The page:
Sunday, November 13, 2016

The relationship between electoral outcomes in Iowa and Wisconsin



Question:   Using data on the outcomes of presidential elections for Iowa and Wisconsin for every presidential election between 1852 and 2016 inclusive create a two-by-two contingency table describing the relationship between the outcome in Iowa and the outcome in Wisconsin


Data on Wisconsin and Iowa electoral outcomes:

Calculate the joint probability of each Iowa/Wisconsin outcome.

Calculate marginal probabilities of the two outcomes for both states.

What is the probability that the outcome in Iowa is identical to the outcome in Wisconsin?

What is the probability that Iowa and Wisconsin have a split outcome in national elections?

Conduct the Pearson chi-square test of independence for the two states?

Comment on the decision by the Clinton campaign to not campaign in Wisconsin once during the general election even though polls had them trailing by quite a bit in Iowa.

Analysis:  I downloaded the raw data into STATA in order to construct the contingency table.   The table can be created with logical formulas in Excel.   I may show how to do this in a future post.

Here is the contingency table.
Two-Way Contingency Table for Presidential Votes
in Wisconsin and Iowa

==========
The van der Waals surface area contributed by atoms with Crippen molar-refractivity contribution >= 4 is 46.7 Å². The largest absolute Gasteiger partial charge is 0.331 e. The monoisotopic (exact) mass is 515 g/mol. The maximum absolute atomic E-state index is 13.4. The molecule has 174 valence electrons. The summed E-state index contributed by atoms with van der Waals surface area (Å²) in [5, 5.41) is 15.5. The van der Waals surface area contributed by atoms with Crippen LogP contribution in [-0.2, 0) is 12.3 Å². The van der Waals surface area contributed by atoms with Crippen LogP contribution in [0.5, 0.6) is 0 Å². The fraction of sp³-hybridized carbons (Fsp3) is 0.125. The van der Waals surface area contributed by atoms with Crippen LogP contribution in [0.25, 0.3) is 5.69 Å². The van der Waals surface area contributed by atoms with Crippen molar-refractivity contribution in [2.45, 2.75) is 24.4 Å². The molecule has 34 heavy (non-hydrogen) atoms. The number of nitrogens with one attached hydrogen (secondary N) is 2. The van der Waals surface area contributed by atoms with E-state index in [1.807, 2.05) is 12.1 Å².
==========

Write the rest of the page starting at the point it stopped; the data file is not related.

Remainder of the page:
Wisconsin Votes Independent
Wisconsin Votes Republican
Wisconsin Votes Democratic
Total
Iowa Votes Republican
1
25
4
30
Iowa Vote Democrat
0
0
14
14
Total
1
25
18
44


Note that for one year (1924) Wisconsin went for the progressive (Robert Lafollette.)

The division of each cell by total sample size gives us joint frequencies.

The division of each cell by row or column totals gives us marginal frequencies.


Joint and Marginal Probabilities for Electoral
Outcomes of Wisconsin and Iowa
Wisconsin Votes Independent
Wisconsin Votes Republican
Wisconsin Votes Democratic
Total
Iowa Votes Republican
0.0227
0.5682
0.0909
0.6818
Iowa Vote Democrat
0.0000
0.0000
0.3182
0.3182
Total
0.0227
0.5682
0.4091
1.0000

The probability that the two states have the same outcome is the sum of the probability they both vote Democratic and the probability they both vote Republican (0.5682+0.3182 = 0.8864.)

The probability of a split outcome is the complement of the probability of an identical result (1-0.8864= 0.1136.)


I use STATA to calculate the Pearson chi-square test of independence.   The chi-square is 29.7.   The p-value is 0. 

On the basis of these statistics I reject the null hypothesis that the results from Iowa and Wisconsin are independent.

Readers who are interested in how this might be done in excel should go to following post.




Comment on Clinton’s Strategy:  They knew from polls they were likely to lose Iowa.  Wisconsin and Iowa split 11.4% of the time.   Why didn’t they pay attention to Wisconsin?

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